What does this mean in practice? Your retailer can separate out the loads in your house, offering you different tariffs (cost per kW) for different devices without installing multiple meters. This is a useful change.

The draft rule means they can use the smarts inside a solar inverter or modern air conditioner, for example, to understand the generation, storage or load inside a house.

Your retailer then could offer different tariffs for your fixed and flexible loads or potentially for different large appliances at different times, commencing 2 February 2026. Of course, none of this solves the issue that there are currently limited ways to get paid for these tools in the swiss army knife.

In particular, retailers or others cannot aggregate household demand to participate in the demand response mechanism. It is only available to large commercial and industrial loads.

While you can compare deals for different tariffs for your EV, as the most obvious example, you can’t enter into a separate deal for charging and discharging your EV.

Even though with a petrol car you can choose your supplier of petrol, you will be locked into the same retailer for charging your car at home as that which supplies electricity to your fridge.

There’s been a lot of discussion in this cost of living crisis about the need for greater competition and regulation, for example, in banks and supermarkets, to prevent price gouging. Indeed, Alan Fels called out electricity as an area needing ‘urgent reform’ in his report for the Australian Council of Trade Unions (ACTU).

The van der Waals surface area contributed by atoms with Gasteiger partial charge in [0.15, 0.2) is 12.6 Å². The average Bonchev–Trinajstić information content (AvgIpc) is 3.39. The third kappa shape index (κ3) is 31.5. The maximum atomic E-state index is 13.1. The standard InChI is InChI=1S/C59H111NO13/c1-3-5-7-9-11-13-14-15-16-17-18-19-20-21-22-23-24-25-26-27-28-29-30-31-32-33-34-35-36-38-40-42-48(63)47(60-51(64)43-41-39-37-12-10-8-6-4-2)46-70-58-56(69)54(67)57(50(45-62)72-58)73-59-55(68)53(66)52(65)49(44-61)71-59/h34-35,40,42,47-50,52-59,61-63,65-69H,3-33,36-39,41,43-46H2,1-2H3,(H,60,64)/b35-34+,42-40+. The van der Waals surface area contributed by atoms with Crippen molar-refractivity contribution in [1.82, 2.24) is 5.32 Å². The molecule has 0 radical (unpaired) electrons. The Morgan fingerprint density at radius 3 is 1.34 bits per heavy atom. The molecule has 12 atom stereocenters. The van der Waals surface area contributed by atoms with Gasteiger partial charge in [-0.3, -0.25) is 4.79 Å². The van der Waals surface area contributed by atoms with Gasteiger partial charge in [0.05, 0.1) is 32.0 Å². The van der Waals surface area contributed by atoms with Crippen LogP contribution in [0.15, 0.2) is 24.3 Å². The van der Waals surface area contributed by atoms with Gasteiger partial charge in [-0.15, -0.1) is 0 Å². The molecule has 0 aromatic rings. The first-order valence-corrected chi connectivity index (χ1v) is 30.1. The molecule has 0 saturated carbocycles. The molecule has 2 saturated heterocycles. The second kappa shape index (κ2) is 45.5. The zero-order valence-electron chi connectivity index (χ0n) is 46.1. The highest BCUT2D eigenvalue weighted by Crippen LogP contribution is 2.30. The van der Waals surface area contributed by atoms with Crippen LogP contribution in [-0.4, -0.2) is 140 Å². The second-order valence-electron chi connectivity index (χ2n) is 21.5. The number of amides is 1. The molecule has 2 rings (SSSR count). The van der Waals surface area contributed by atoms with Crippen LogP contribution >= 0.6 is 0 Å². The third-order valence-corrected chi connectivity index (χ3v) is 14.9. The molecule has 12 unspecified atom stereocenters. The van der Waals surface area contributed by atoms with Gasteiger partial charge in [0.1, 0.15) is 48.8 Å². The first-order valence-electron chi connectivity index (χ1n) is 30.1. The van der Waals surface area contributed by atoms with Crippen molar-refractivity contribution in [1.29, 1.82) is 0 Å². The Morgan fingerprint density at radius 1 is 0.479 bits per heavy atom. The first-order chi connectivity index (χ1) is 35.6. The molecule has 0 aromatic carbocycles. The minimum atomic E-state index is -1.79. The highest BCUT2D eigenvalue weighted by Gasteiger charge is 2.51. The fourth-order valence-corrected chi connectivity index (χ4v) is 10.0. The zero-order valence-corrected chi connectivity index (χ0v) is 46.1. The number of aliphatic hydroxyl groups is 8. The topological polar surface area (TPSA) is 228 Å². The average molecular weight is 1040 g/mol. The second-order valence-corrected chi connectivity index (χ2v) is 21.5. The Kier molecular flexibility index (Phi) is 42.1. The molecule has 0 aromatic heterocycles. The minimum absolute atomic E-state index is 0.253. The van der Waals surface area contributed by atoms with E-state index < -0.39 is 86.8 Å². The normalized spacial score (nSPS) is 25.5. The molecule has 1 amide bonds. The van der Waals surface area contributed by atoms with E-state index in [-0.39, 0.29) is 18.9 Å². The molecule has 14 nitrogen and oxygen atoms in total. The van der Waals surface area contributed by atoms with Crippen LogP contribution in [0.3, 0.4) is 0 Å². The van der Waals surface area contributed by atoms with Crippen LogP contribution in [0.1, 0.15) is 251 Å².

The AEMC has taken a step forward, but even it says the changes are ‘relatively modest’. It claims the change will promote innovation and competition, but the vital change, to really unlock the potential of DER, that of households and businesses being able to enter into multiple contracts, is still missing.

The AEMC developed the concept of ‘multiple trading relationships’ in 2012 as part of the Power of Choice review, then decided against ‘multiple trading relationships’ in 2016, following a 2014 rule change request from AEMO.

One would have hoped that with the AEMC Chair’s public commitment in October 2023 to ‘doing better’ on DER, we could have moved from ‘relatively modest’ to solid, tangible progress to ensuring consumers benefit as much as possible from competitive markets for their energy devices.

In that speech last year, AEMC Chair, Anna Collyer said, ‘Our CER benefits rule change opens the door for retailers to offer different products choices (sic) to customers. For example, you might choose one product for your family’s EV charging and another for your main household use.’

It appears the door will only be open to one retailer per household, and be closed to competition for some time to come.

Submissions on the draft rule change close on 11 April, with a final determination due July 2024.

Dr Gabrielle Kuiper
March 11, 2024